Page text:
- Electroencephalogram (EEG). This test measures electrical activity in the brain
- MRI. This test uses large magnets, radiofrequencies, and a computer to make detailed images of the brain.
- Neuropsychological assessments. These tests can help sort out vascular dementia from other types of dementia and Alzheimer's.
- Neuropsychiatric evaluation. This may be done to rule out a psychiatric condition that may look like dementia.
How is vascular dementia treated?
Vascular dementia can't be cured. The main goal is to treat the underlying conditions that affect the blood flow to the brain. This can help cut the risk for further damage to brain tissue.
Such treatments may include:
- Medicines to manage blood pressure, cholesterol, triglycerides, diabetes, and problems with blood clotting
- Lifestyle changes, such as a healthy diet, physical activity, quitting smoking, and stopping or decreasing alcohol use
- Procedures to improve blood flow to the brain, such as carotid endarterectomy, angioplasty, and stenting. The carotid arteries are located in the neck and provide blood flow from the heart to the brain.
- Medicines, such as cholinesterase inhibitors to treat the symptoms of dementia or antidepressants to help with depression or other symptoms
Living with vascular dementia
Vascular dementia gets worse over time and has no cure. But the rate at which the disease gets worse can vary. The disease can be stable for long periods of time. Some people with vascular dementia may eventually need a high level of care because of the loss of mental and physical abilities. Family members may be able to care for a person with vascular dementia early on. But if the disease progresses, the person may need more specialized care.
Respite programs, adult daycare programs, and other resources can help the caregiver get some time away from the demands of caring for a loved one with vascular dementia.
Long-term care facilities that specialize in the care of people with dementias, Alzheimer, and other related conditions are often available if a person affected by vascular dementia can no longer be cared for at home. Your healthcare provider can recommend caregiver resources.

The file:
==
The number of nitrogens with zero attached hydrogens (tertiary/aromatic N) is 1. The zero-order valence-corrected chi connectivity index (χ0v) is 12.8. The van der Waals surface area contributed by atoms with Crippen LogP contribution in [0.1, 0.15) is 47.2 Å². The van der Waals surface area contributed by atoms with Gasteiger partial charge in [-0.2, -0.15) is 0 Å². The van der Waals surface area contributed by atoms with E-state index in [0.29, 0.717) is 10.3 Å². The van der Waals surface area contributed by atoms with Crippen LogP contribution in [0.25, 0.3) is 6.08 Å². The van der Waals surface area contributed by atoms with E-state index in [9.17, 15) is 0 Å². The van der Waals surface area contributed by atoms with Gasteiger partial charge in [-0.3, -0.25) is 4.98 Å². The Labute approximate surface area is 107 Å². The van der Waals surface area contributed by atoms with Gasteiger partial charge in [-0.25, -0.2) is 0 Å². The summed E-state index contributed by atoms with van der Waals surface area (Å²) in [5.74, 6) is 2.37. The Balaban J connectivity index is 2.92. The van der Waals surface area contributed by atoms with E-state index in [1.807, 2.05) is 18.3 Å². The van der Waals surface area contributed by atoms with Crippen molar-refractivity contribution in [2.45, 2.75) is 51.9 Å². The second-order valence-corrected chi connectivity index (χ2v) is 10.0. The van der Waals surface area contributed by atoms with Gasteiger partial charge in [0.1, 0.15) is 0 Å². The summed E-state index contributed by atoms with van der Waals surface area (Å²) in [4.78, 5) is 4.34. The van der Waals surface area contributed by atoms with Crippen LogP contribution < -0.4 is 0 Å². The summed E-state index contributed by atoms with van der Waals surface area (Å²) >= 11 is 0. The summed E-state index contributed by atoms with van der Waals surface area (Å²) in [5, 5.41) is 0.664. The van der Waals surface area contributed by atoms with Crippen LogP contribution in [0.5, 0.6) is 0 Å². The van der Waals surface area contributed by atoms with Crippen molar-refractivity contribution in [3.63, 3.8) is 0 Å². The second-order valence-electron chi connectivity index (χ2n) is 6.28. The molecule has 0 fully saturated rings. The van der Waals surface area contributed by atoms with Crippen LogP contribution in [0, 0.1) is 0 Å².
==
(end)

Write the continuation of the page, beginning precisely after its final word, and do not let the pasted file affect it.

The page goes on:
When should I call my healthcare provider?
People with vascular dementia and their caregivers should talk with their healthcare providers about when to call them. They will likely advise you to call if symptoms get worse. This can be obvious changes in behavior, personality, memory, or speech. You should also call if new symptoms appear, such as sudden weakness or confusion.
Key points about vascular dementia
- Vascular dementia is a disorder that damages brain tissue because of a lack of blood flow. Causes can include blood clots, ruptured blood vessels, or narrowing or hardening of blood vessels that supply the brain.
- Symptoms can include problems with memory and concentration, confusion, changes in personality and behavior, loss of speech and language skills, and sometimes physical symptoms such as weakness or tremors.
- Vascular dementia tends to get worse over time. Treatments can't cure the disease, but lifestyle changes and medicines to treat underlying causes might help slow its progress.
- Surgery to improve blood flow to the brain can also be helpful. Other medicines might slow the progression of dementia or help with some of the symptoms it can cause.
- A person with vascular dementia may eventually need full-time nursing care or to stay in a long-term care facility.
Tips to help you get the most from a visit to your healthcare provider:
- Know the reason for your visit and what you want to happen.
- Before your visit, write down questions you want answered.
- Bring someone with you to help you ask questions and remember what your provider tells you.
- At the visit, write down the name of a new diagnosis, and any new medicines, treatments, or tests. Also write down any new instructions your provider gives you.
- Know why a new medicine or treatment is prescribed, and how it will help you. Also know what the side effects are.
- Ask if your condition can be treated in other ways.
- Know why a test or procedure is recommended and what the results could mean.
- Know what to expect if you do not take the medicine or have the test or procedure.
- If you have a follow-up appointment, write down the date, time, and purpose for that visit.
- Know how you can contact your provider if you have questions.